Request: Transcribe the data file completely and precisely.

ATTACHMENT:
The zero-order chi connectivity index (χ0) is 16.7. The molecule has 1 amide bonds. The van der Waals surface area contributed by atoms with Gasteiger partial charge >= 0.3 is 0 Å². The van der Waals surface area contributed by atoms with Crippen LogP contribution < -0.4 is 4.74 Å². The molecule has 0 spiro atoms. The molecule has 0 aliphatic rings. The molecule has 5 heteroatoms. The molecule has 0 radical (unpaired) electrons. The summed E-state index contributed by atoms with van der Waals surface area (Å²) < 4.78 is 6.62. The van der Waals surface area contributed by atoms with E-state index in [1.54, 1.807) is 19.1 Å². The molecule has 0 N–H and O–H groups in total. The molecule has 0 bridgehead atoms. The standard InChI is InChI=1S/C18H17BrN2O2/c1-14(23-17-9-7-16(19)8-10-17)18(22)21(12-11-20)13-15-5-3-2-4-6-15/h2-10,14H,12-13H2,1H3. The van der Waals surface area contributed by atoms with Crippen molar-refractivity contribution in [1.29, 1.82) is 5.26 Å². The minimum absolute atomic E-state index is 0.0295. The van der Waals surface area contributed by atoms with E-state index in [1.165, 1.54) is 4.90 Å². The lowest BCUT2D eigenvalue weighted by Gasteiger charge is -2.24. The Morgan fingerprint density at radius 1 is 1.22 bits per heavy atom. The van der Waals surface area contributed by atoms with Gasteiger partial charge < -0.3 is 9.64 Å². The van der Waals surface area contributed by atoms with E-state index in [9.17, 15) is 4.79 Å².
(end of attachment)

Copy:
The zero-order chi connectivity index (χ0) is 16.7. The molecule has 1 amide bonds. The van der Waals surface area contributed by atoms with Gasteiger partial charge >= 0.3 is 0 Å². The van der Waals surface area contributed by atoms with Crippen LogP contribution < -0.4 is 4.74 Å². The molecule has 0 spiro atoms. The molecule has 0 aliphatic rings. The molecule has 5 heteroatoms. The molecule has 0 radical (unpaired) electrons. The summed E-state index contributed by atoms with van der Waals surface area (Å²) < 4.78 is 6.62. The van der Waals surface area contributed by atoms with E-state index in [1.54, 1.807) is 19.1 Å². The molecule has 0 N–H and O–H groups in total. The molecule has 0 bridgehead atoms. The standard InChI is InChI=1S/C18H17BrN2O2/c1-14(23-17-9-7-16(19)8-10-17)18(22)21(12-11-20)13-15-5-3-2-4-6-15/h2-10,14H,12-13H2,1H3. The van der Waals surface area contributed by atoms with Crippen molar-refractivity contribution in [1.29, 1.82) is 5.26 Å². The minimum absolute atomic E-state index is 0.0295. The van der Waals surface area contributed by atoms with E-state index in [1.165, 1.54) is 4.90 Å². The lowest BCUT2D eigenvalue weighted by Gasteiger charge is -2.24. The Morgan fingerprint density at radius 1 is 1.22 bits per heavy atom. The van der Waals surface area contributed by atoms with Gasteiger partial charge < -0.3 is 9.64 Å². The van der Waals surface area contributed by atoms with E-state index in [9.17, 15) is 4.79 Å².